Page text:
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Humanitarian Policy Group (HPG) Research Briefing Number 14

HIV/AIDS and humanitarian action

Paul Harvey
HPG Research Fellow

Contact: hpg@odi.org.uk

April 2004

Researched, written and published by the Humanitarian Policy Group at ODI.
This research briefing is posted with the permission of the ODI. The full research report can be accessed at: http://www.odi.org.uk/hpg/hivaids.html
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What are the implications of HIV/AIDS for our understanding of crisis and humanitarian aid? HIV/AIDS is both a long-term crisis in its own right, and a contributory factor in acute emergencies. The epidemic presents key challenges for both humanitarian and development assistance, and for the interface between them.

The crisis in southern Africa during 2002 and 2003 highlighted the complex connections between HIV/AIDS, food security and famine. This briefing paper examines the implications of HIV/AIDS for our understanding of crisis and of the role of humanitarian aid therein. The disease is clearly a massive crisis in its own right: to the extent that humanitarian response is concerned with increased levels of mortality and morbidity, HIV/AIDS can clearly be described as an emergency. However, it is a longterm crisis, and its impacts will be felt for decades.

HIV/AIDS is one of many factors contributing to food insecurity. It important to understand how the impact of HIV/AIDS relates to other factors, such as drought and conflict, to create acute humanitarian crises. HIV/AIDS acts at many different levels:

  • It undermines the ways in which people have traditionally coped with famine.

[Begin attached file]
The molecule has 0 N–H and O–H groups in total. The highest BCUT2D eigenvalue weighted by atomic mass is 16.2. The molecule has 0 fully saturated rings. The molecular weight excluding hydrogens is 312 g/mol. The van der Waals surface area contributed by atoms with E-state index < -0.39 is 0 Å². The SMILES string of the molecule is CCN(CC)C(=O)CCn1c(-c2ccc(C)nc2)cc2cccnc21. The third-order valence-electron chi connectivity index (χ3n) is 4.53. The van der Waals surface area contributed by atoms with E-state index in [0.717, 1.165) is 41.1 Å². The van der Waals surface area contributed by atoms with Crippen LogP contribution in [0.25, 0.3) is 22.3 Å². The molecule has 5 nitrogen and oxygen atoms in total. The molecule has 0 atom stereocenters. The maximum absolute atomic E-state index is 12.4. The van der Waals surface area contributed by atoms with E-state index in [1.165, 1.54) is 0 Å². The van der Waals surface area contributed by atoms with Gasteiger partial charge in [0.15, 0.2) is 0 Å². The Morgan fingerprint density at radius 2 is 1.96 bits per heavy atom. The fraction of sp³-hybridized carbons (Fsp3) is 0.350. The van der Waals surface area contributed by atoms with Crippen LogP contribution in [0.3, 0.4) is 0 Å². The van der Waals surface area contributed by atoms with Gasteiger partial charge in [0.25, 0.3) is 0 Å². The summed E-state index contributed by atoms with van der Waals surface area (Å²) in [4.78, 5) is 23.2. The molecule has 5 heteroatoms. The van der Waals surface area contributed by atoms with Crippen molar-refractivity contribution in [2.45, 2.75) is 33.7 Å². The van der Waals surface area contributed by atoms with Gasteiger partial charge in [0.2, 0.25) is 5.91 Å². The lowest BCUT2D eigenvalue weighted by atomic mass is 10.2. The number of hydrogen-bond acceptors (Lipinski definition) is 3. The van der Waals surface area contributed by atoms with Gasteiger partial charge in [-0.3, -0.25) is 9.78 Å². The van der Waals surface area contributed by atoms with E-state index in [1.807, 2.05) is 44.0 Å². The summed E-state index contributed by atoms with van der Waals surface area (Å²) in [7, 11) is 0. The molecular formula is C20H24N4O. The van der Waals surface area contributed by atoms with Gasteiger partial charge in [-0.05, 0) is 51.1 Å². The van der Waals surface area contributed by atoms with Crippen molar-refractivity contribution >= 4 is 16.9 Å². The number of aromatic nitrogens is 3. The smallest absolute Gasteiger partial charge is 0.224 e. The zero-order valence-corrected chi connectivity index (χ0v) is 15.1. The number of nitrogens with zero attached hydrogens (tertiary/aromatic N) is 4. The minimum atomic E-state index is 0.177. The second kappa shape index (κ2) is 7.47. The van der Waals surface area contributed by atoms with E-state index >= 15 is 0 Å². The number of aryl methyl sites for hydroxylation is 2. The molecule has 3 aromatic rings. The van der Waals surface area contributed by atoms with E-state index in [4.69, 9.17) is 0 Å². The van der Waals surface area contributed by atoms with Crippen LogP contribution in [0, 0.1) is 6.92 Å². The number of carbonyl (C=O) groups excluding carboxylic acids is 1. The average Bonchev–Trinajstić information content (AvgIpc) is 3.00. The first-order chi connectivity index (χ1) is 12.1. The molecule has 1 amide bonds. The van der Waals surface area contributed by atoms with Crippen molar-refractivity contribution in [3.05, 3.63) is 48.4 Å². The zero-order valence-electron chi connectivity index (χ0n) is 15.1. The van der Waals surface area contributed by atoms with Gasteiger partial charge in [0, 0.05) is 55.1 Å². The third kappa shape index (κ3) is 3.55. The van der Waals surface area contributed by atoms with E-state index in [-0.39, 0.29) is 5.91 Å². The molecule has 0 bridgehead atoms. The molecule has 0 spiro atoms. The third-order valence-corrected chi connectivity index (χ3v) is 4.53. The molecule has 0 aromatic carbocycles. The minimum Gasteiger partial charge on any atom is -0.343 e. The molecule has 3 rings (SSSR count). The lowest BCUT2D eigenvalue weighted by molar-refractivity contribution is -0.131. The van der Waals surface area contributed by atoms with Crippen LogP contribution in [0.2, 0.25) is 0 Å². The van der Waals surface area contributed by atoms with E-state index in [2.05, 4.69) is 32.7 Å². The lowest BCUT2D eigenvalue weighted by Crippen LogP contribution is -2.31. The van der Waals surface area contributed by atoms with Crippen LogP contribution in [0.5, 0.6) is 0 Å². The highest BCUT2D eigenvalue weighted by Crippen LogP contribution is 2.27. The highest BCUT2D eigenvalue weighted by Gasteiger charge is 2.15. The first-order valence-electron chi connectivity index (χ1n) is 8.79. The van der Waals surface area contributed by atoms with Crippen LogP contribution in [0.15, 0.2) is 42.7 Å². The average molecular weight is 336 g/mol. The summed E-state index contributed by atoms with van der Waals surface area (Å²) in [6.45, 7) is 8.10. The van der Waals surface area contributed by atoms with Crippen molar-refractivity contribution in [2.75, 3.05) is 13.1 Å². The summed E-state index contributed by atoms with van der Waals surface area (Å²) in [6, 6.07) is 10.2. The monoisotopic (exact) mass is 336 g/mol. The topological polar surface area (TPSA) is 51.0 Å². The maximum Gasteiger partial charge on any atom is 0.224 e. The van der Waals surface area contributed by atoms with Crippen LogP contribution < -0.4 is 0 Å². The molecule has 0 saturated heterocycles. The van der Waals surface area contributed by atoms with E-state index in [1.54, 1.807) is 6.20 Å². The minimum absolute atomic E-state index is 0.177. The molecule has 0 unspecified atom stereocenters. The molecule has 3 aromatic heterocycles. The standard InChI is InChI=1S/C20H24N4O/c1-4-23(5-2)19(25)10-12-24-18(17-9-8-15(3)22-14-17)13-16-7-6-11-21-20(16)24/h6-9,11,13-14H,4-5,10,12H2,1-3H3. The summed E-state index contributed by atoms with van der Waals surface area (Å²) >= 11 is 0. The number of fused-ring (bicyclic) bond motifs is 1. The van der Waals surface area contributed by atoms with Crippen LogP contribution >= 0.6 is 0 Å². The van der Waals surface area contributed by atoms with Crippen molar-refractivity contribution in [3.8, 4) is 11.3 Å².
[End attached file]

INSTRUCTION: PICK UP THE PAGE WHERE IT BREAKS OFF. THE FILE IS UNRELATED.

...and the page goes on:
• It may increase mortality in famines, as people with AIDS will be less able to cope with reduced food intake and additional disease burdens.


  • Issues associated with crisis may add to the risks of transmission of HIV/AIDS and contribute to the epidemic's spread.


HIV/AIDS has profound humanitarian consequences, both by directly causing illness and death and in terms of the wider impact it is having on societies. These consequences will develop over decades, meaning that existing models of humanitarian may not be appropriate. Equally, existing models of development assistance are likely to prove inadequate. The challenges raised by the pandemic are only beginning to be fully appreciated.

This HPG Research Briefing and the report on which it is based has two main aims:

  • To investigate the relationship between HIV/AIDS and humanitarian crisis.


  • To examine the role of humanitarian aid in the context of the HIV/AIDS epidemic.


Findings are based on fieldwork in southern Africa, where HIV/AIDS prevalence rates are the highest in the world. As HIV/AIDS rates are still rising in other parts of Africa and the developing world, some of the lessons from southern Africa may be applicable elsewhere.



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